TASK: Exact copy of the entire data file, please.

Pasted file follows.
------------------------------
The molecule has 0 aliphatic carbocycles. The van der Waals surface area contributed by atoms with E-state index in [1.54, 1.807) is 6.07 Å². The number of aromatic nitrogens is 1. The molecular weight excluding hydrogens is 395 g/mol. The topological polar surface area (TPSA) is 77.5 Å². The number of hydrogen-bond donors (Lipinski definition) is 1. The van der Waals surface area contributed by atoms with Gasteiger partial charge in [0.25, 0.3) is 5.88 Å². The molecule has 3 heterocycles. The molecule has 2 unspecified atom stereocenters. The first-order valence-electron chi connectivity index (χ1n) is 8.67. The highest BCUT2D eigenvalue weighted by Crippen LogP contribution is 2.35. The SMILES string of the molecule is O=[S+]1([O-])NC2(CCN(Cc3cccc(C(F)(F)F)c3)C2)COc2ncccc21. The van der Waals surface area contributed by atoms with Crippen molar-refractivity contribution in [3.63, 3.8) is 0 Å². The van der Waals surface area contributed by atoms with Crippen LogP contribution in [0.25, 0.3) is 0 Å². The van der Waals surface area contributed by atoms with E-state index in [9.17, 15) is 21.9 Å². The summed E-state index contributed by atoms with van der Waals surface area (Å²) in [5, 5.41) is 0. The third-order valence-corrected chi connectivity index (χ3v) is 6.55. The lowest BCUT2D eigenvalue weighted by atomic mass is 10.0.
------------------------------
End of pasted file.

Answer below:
The molecule has 0 aliphatic carbocycles. The van der Waals surface area contributed by atoms with E-state index in [1.54, 1.807) is 6.07 Å². The number of aromatic nitrogens is 1. The molecular weight excluding hydrogens is 395 g/mol. The topological polar surface area (TPSA) is 77.5 Å². The number of hydrogen-bond donors (Lipinski definition) is 1. The van der Waals surface area contributed by atoms with Gasteiger partial charge in [0.25, 0.3) is 5.88 Å². The molecule has 3 heterocycles. The molecule has 2 unspecified atom stereocenters. The first-order valence-electron chi connectivity index (χ1n) is 8.67. The highest BCUT2D eigenvalue weighted by Crippen LogP contribution is 2.35. The SMILES string of the molecule is O=[S+]1([O-])NC2(CCN(Cc3cccc(C(F)(F)F)c3)C2)COc2ncccc21. The van der Waals surface area contributed by atoms with Crippen molar-refractivity contribution in [3.63, 3.8) is 0 Å². The van der Waals surface area contributed by atoms with Crippen LogP contribution in [0.25, 0.3) is 0 Å². The van der Waals surface area contributed by atoms with E-state index in [9.17, 15) is 21.9 Å². The summed E-state index contributed by atoms with van der Waals surface area (Å²) in [5, 5.41) is 0. The third-order valence-corrected chi connectivity index (χ3v) is 6.55. The lowest BCUT2D eigenvalue weighted by atomic mass is 10.0.